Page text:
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Contents

Music in the Early Twentieth Century

MAXING OUT

Chapter:
CHAPTER 6 Inner Occurrences (Transcendentalism, III)
Source:
MUSIC IN THE EARLY TWENTIETH CENTURY
Author(s):
Richard Taruskin

And yet Berg’s article, written long after the fact, was an anachronistic measure of Schoenberg’s achievement. By 1924, as we shall see, “purely musical” values were staging a strong comeback; but in the heyday of early twentieth-century maximalism, they could never have sustained the kind of claims Schoenberg himself was making for his “pantonality.” The reason why the spiritual or spiritualist element has taken a back seat in discussions of Schoenberg to the seemingly contradictory discourses of “expressionism” and “pure music” (between which it had originally provided the necessary mediating link) has partly to do with changing fashions: occult matters greatly declined, and abstract or “structural” matters greatly surged after World War I as standards for validating or evaluating art. But it also has to do with Schoenberg’s notoriously spasmodic artistic production. The masterwork that would have given supreme expression to his spiritual concerns remained unfinished, and is little known.

Late in 1912, Schoenberg was seized with the idea of composing an operatic trilogy on the subject of Balzac’s Séraphîta, the philosophical novel that so excited his imagination. Again he turned to Marie Pappenheim for the libretto. Alternatively, and concurrently, he planned a vast choral symphony in emulation of Mahler’s Eighth (the “Symphony of a Thousand”), which was itself a maximalization of Beethoven’s Ninth. The earliest surviving sketch for the symphony, dated 27 December 1912, is a recitative labeled “seraphita.” The culminating movement, for which the text was finished in January 1915, would have been a counterpart to the mystical final chapters of Balzac’s novel, which contained the vision of heaven.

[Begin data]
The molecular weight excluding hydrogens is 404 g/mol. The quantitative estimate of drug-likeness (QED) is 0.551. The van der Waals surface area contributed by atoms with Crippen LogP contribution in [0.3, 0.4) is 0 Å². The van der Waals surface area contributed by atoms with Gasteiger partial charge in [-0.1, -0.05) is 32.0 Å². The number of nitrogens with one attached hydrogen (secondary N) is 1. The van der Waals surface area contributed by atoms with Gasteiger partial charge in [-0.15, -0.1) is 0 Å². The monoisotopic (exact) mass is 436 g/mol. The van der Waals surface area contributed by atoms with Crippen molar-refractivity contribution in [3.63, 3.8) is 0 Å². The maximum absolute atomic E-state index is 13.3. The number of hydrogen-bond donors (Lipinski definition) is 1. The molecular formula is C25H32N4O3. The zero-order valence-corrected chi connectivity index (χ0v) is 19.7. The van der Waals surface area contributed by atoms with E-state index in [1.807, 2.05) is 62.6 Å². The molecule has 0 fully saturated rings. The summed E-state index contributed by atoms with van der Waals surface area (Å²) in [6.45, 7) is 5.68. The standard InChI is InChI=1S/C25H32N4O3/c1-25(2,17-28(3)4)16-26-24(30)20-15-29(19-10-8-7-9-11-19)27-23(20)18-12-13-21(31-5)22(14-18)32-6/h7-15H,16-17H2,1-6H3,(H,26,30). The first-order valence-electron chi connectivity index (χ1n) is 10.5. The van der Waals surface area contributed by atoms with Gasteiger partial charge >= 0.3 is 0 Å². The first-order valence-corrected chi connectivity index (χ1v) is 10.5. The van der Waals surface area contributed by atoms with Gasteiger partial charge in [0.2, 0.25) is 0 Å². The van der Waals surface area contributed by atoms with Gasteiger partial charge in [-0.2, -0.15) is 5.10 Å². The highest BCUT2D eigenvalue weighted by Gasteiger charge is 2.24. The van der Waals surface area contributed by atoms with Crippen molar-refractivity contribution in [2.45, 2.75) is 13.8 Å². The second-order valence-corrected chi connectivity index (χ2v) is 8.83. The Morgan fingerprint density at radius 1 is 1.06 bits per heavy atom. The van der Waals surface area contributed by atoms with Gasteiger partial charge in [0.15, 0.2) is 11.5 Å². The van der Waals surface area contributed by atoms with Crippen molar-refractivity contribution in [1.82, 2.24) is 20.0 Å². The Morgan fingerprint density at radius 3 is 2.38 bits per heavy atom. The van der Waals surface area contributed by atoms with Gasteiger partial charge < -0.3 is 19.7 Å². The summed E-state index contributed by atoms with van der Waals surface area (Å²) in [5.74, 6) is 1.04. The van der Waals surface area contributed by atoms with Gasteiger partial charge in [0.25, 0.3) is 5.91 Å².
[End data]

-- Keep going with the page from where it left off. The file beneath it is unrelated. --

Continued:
This text contained several plain or covert paraphrases from Balzac, of which one—the Archangel Gabriel’s opening speech, “Whether right, left, forward or backwards, up or down, one has to go on without asking what lies before or behind”—resonates as well with Schoenberg’s description to Kandinsky of his “absolute and unitary” musical space, the original stimulus for the emancipation of the dissonance. We know its musical setting not from the symphony finale, which Schoenberg never wrote, but from the sketches of a work that eventually took its place in his creative agenda: Die Jakobsleiter (“Jacob’s ladder”), another grandiose oratorio that would have been something to set beside Gurrelieder, and which he started to compose in 1917.

The music leading up to Gabriel’s Balzac-inspired opening line is given in Ex. 6-25a. It begins with an ostinato derived from a six-note “row of tones,” as Schoenberg put it, that alternated half steps and whole steps from a starting point on C♯. (This strict alternation of tones and semitones makes Schoenberg’s row a segment of what we now call the octatonic scale, of course, but there is no evidence that he conceived it that way.) To achieve the heavenly unity he sought, Schoenberg intended to base all the themes in the oratorio on this “row,” which (whether by coincidence or design) begins with the same D-minor scale-segment (C♯–D–E–F) that he had previously mined from Am Wegrand for use in Erwartung. (It comes back in the second half of Die Jakobsleiter to represent the voice of “the liberated soul.”)